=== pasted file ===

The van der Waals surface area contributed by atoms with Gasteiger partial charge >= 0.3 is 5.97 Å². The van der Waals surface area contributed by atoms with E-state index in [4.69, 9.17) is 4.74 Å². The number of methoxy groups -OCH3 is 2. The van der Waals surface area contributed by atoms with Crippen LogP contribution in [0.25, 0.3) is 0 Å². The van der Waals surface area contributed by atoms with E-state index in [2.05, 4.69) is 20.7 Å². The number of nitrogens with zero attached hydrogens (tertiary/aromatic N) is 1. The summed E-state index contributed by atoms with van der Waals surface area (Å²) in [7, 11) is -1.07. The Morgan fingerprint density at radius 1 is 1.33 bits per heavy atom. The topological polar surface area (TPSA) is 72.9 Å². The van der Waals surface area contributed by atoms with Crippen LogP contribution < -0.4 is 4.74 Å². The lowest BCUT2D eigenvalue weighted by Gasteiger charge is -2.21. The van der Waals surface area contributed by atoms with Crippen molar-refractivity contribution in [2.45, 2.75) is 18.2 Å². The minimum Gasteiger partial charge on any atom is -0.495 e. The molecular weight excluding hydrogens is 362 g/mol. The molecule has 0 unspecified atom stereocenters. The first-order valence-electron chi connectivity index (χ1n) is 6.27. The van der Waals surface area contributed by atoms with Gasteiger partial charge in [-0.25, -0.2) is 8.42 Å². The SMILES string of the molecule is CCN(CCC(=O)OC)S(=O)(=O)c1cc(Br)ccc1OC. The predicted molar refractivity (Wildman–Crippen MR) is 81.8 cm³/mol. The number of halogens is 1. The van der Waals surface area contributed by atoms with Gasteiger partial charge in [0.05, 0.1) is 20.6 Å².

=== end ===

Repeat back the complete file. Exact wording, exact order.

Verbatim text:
The van der Waals surface area contributed by atoms with Gasteiger partial charge >= 0.3 is 5.97 Å². The van der Waals surface area contributed by atoms with E-state index in [4.69, 9.17) is 4.74 Å². The number of methoxy groups -OCH3 is 2. The van der Waals surface area contributed by atoms with Crippen LogP contribution in [0.25, 0.3) is 0 Å². The van der Waals surface area contributed by atoms with E-state index in [2.05, 4.69) is 20.7 Å². The number of nitrogens with zero attached hydrogens (tertiary/aromatic N) is 1. The summed E-state index contributed by atoms with van der Waals surface area (Å²) in [7, 11) is -1.07. The Morgan fingerprint density at radius 1 is 1.33 bits per heavy atom. The topological polar surface area (TPSA) is 72.9 Å². The van der Waals surface area contributed by atoms with Crippen LogP contribution < -0.4 is 4.74 Å². The lowest BCUT2D eigenvalue weighted by Gasteiger charge is -2.21. The van der Waals surface area contributed by atoms with Crippen molar-refractivity contribution in [2.45, 2.75) is 18.2 Å². The minimum Gasteiger partial charge on any atom is -0.495 e. The molecular weight excluding hydrogens is 362 g/mol. The molecule has 0 unspecified atom stereocenters. The first-order valence-electron chi connectivity index (χ1n) is 6.27. The van der Waals surface area contributed by atoms with Gasteiger partial charge in [-0.25, -0.2) is 8.42 Å². The SMILES string of the molecule is CCN(CCC(=O)OC)S(=O)(=O)c1cc(Br)ccc1OC. The predicted molar refractivity (Wildman–Crippen MR) is 81.8 cm³/mol. The number of halogens is 1. The van der Waals surface area contributed by atoms with Gasteiger partial charge in [0.05, 0.1) is 20.6 Å².